A senior business leader at Hays has urged organisations to adopt a culture of reverse mentoring. Speaking at an Advanced World conference last week, Mark Staniland of Hays called for a change in tactics to meet growing digital demands by maximising inter-generational working as well as learning from the younger generations entering work.
“Learning is a lifelong process,” he said, “not just in our personal lives but in our professional lives too – and it has become critical in today’s digital era. With multiple generations now in the workplace, all with different values, perspectives and experiences, business leaders are under pressure to ensure that these diverse groups work together cohesively. Traditional mentoring is no longer enough. We also need to adopt a culture of reverse mentoring to encourage every generation to learn and share their own unique experiences.
“Millennials, and even more so Generation Z workers, have what we call ‘a natural software mindset’. They are inherently more IT-savvy, which means they have so much to offer the rest of the workforce which is less familiar or confident with technology. Business leaders need to see this an opportunity to position them as millennial mentors in their organisation.”
Today, organisations have to accommodate five generations of workers – Traditionalists (born before 1945), Baby Boomers (born 1945-1964), Generation X (born 1965-1980), Millennials (born 1981-1994), and Generation Z (born after mid-1995). It makes for an extremely challenging workplace when all generations have varying levels of technology knowledge.
Jon Wrennall, CTO at Advanced, agreed with Mark: “Reverse mentoring is a useful yet underused practice that can address the diverse workplace. What’s more, it is a highly attractive proposition when recruiting and retaining younger talent – critical at a time when the IT industry is facing a major skills shortage. These individuals can (and should) be regularly training and supporting their colleagues who are typically resistant to technology change, meaning the entire workforce will be more productive and happier in their roles.”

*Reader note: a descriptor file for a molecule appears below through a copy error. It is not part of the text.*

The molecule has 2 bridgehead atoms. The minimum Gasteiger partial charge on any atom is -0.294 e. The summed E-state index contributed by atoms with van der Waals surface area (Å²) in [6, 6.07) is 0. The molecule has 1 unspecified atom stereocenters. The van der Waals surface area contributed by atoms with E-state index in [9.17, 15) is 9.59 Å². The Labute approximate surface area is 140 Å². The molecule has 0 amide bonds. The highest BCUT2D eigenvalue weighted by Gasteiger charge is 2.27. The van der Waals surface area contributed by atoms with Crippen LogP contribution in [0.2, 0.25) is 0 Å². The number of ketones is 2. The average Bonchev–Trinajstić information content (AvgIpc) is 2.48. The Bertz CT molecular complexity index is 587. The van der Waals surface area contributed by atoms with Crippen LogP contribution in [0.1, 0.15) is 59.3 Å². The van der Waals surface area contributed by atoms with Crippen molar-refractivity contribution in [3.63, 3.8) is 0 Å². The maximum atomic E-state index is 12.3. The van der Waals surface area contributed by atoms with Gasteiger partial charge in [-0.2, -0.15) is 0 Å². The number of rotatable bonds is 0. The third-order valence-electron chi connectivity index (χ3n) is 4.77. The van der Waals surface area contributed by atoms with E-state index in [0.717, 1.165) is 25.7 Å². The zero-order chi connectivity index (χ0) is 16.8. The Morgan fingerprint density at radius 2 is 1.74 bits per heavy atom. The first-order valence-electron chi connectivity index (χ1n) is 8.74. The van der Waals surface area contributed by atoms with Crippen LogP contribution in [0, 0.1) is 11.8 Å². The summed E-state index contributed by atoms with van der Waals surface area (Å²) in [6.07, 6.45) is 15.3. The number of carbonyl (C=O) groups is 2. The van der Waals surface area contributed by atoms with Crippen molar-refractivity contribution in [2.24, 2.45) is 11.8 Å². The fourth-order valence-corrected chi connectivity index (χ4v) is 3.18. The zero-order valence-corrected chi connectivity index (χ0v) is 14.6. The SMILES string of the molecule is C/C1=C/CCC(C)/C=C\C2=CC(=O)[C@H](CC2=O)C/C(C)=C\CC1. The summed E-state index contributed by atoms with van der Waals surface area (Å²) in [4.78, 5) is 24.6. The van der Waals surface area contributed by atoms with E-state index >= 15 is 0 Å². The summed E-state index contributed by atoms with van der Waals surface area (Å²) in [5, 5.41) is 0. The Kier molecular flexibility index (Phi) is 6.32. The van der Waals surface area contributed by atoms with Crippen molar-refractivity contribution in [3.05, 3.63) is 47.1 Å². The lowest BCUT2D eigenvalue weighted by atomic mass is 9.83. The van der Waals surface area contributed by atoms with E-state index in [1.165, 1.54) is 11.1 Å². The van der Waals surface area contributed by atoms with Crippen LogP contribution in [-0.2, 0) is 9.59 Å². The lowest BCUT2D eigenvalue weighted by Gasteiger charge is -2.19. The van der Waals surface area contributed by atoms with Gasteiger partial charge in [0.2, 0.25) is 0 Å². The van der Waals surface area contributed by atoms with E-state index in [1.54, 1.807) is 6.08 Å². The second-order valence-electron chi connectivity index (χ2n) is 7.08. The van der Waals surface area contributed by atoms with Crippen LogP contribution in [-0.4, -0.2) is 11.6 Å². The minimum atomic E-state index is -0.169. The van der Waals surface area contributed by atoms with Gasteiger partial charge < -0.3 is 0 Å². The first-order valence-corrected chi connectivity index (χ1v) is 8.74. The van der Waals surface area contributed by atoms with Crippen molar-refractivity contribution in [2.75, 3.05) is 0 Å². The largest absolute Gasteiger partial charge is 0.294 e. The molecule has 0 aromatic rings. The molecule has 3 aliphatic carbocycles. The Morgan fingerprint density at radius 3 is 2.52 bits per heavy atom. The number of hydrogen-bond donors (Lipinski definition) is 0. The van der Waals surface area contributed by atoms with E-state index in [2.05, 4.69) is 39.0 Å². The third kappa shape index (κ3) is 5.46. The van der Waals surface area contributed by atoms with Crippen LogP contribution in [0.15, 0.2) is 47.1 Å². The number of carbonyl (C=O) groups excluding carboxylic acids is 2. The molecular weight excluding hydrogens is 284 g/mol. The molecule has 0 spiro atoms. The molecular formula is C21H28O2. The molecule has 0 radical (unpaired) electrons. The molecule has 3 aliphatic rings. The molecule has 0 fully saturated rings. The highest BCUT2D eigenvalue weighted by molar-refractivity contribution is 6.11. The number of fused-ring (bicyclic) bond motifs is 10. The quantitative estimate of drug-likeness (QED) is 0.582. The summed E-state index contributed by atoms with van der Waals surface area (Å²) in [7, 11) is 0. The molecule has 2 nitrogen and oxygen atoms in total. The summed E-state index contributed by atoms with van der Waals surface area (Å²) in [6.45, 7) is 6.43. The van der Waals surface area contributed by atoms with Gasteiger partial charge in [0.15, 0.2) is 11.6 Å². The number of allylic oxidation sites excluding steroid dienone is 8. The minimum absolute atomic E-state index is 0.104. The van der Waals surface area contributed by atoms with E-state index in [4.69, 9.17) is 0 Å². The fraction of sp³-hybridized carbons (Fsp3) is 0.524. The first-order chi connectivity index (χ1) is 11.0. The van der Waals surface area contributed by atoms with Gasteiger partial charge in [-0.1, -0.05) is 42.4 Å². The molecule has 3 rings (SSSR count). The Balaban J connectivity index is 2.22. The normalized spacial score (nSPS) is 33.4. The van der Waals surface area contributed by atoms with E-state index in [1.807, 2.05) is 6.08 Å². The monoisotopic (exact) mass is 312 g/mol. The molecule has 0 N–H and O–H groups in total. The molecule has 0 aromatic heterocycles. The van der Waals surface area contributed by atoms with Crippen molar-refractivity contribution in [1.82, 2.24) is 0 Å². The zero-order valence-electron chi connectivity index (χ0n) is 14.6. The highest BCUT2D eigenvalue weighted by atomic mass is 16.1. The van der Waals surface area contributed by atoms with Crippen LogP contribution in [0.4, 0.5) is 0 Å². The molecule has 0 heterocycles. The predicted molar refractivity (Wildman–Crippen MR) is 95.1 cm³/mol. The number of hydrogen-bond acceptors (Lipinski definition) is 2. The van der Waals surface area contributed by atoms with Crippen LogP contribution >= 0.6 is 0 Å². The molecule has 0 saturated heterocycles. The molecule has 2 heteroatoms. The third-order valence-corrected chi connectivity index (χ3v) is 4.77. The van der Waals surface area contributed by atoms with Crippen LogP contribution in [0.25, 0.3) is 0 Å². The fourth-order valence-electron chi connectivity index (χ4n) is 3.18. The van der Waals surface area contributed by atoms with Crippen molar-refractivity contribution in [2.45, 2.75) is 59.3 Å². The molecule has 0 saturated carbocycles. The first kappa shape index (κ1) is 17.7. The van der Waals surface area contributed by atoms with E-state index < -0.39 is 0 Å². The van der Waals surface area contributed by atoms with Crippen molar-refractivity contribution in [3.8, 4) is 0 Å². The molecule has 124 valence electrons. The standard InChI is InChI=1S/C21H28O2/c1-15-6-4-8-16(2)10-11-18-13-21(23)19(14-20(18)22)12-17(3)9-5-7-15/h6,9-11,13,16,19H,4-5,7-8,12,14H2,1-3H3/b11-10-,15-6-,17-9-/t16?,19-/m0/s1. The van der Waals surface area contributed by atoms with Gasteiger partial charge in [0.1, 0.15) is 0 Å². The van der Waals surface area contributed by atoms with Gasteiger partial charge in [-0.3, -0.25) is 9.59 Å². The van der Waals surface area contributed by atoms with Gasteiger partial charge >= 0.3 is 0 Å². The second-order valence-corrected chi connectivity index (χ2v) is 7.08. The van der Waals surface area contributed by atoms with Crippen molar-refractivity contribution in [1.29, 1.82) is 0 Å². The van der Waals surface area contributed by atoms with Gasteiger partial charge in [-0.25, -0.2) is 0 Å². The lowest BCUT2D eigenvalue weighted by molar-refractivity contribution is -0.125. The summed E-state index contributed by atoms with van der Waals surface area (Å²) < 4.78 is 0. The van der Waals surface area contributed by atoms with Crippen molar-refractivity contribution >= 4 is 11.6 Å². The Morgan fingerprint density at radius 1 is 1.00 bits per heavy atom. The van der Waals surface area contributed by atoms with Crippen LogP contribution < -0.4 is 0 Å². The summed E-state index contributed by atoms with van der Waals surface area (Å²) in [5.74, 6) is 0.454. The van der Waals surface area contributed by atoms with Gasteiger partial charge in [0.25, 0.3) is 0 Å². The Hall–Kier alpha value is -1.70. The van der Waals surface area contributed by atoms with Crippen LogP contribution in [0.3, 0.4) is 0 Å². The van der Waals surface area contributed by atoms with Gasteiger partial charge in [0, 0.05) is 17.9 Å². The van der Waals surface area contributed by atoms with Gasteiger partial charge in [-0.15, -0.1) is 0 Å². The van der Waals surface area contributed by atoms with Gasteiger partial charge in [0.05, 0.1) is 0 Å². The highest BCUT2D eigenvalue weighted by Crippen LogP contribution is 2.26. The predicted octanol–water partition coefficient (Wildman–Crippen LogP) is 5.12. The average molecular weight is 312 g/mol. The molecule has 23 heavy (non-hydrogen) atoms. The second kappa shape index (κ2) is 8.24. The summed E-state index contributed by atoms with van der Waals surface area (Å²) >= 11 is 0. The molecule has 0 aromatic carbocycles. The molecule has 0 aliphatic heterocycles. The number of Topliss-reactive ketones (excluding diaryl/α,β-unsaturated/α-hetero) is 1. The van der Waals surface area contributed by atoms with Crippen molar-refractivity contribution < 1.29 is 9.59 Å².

Findings from Advanced’s latest Annual Trends Survey Report help make a strong case for reverse mentoring in the workplace. The majority (59%) of Generation Z workers think that less than half of their organisation is ready to adopt new technology to change the way they work. Meanwhile, 52% feel that having a strong digital skill-set is the most important attribute for a business leader in the digital era (compared to 39% of all ages).
Recognising the importance of giving young people a share of voice in business, Advanced has been focusing on attracting and retaining high potential entry-level recruits for the last two to three years. It’s been an invaluable way to ensure the organisation maximises the use of their approach and knowledge to not only help change the culture but drive innovation too.
Jon concludes: “Organisations need to create workplaces that will enable and successfully use the skills of a radically more diverse workforce than the one we see today. One that maximises the capabilities of a younger generation that lives and breathes technology, and therefore understands it positive impact on business.”